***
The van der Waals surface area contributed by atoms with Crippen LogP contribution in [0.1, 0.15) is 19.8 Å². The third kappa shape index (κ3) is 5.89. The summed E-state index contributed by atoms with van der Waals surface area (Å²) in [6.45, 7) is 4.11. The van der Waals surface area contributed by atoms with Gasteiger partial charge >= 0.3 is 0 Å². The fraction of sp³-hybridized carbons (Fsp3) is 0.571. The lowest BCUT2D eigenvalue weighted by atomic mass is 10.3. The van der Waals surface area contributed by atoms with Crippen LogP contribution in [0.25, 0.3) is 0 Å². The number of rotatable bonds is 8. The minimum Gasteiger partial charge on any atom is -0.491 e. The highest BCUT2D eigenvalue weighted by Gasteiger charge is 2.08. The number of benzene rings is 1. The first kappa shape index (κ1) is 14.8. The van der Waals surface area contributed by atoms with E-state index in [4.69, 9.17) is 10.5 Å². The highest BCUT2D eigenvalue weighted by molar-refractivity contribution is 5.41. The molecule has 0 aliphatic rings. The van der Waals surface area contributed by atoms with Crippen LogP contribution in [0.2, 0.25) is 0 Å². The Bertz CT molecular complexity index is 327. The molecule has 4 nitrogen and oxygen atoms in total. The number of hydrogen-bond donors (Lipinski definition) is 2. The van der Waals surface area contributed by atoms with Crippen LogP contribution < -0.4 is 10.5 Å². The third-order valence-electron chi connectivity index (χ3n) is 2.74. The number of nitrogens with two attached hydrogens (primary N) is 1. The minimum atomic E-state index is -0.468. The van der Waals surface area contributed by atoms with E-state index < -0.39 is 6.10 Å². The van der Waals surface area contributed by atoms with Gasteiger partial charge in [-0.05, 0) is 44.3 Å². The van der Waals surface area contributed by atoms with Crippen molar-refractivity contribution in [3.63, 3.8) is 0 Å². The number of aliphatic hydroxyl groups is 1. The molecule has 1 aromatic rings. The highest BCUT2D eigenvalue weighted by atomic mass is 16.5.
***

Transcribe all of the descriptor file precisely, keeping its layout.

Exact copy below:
The van der Waals surface area contributed by atoms with Crippen LogP contribution in [0.1, 0.15) is 19.8 Å². The third kappa shape index (κ3) is 5.89. The summed E-state index contributed by atoms with van der Waals surface area (Å²) in [6.45, 7) is 4.11. The van der Waals surface area contributed by atoms with Gasteiger partial charge >= 0.3 is 0 Å². The fraction of sp³-hybridized carbons (Fsp3) is 0.571. The lowest BCUT2D eigenvalue weighted by atomic mass is 10.3. The van der Waals surface area contributed by atoms with Crippen LogP contribution in [0.25, 0.3) is 0 Å². The number of rotatable bonds is 8. The minimum Gasteiger partial charge on any atom is -0.491 e. The highest BCUT2D eigenvalue weighted by Gasteiger charge is 2.08. The number of benzene rings is 1. The first kappa shape index (κ1) is 14.8. The van der Waals surface area contributed by atoms with E-state index in [4.69, 9.17) is 10.5 Å². The highest BCUT2D eigenvalue weighted by molar-refractivity contribution is 5.41. The molecule has 0 aliphatic rings. The van der Waals surface area contributed by atoms with Crippen LogP contribution in [0.2, 0.25) is 0 Å². The Bertz CT molecular complexity index is 327. The molecule has 4 nitrogen and oxygen atoms in total. The number of hydrogen-bond donors (Lipinski definition) is 2. The van der Waals surface area contributed by atoms with Crippen LogP contribution < -0.4 is 10.5 Å². The third-order valence-electron chi connectivity index (χ3n) is 2.74. The number of nitrogens with two attached hydrogens (primary N) is 1. The minimum atomic E-state index is -0.468. The van der Waals surface area contributed by atoms with E-state index < -0.39 is 6.10 Å². The van der Waals surface area contributed by atoms with Gasteiger partial charge in [-0.05, 0) is 44.3 Å². The van der Waals surface area contributed by atoms with Crippen molar-refractivity contribution in [3.63, 3.8) is 0 Å². The number of aliphatic hydroxyl groups is 1. The molecule has 1 aromatic rings. The highest BCUT2D eigenvalue weighted by atomic mass is 16.5.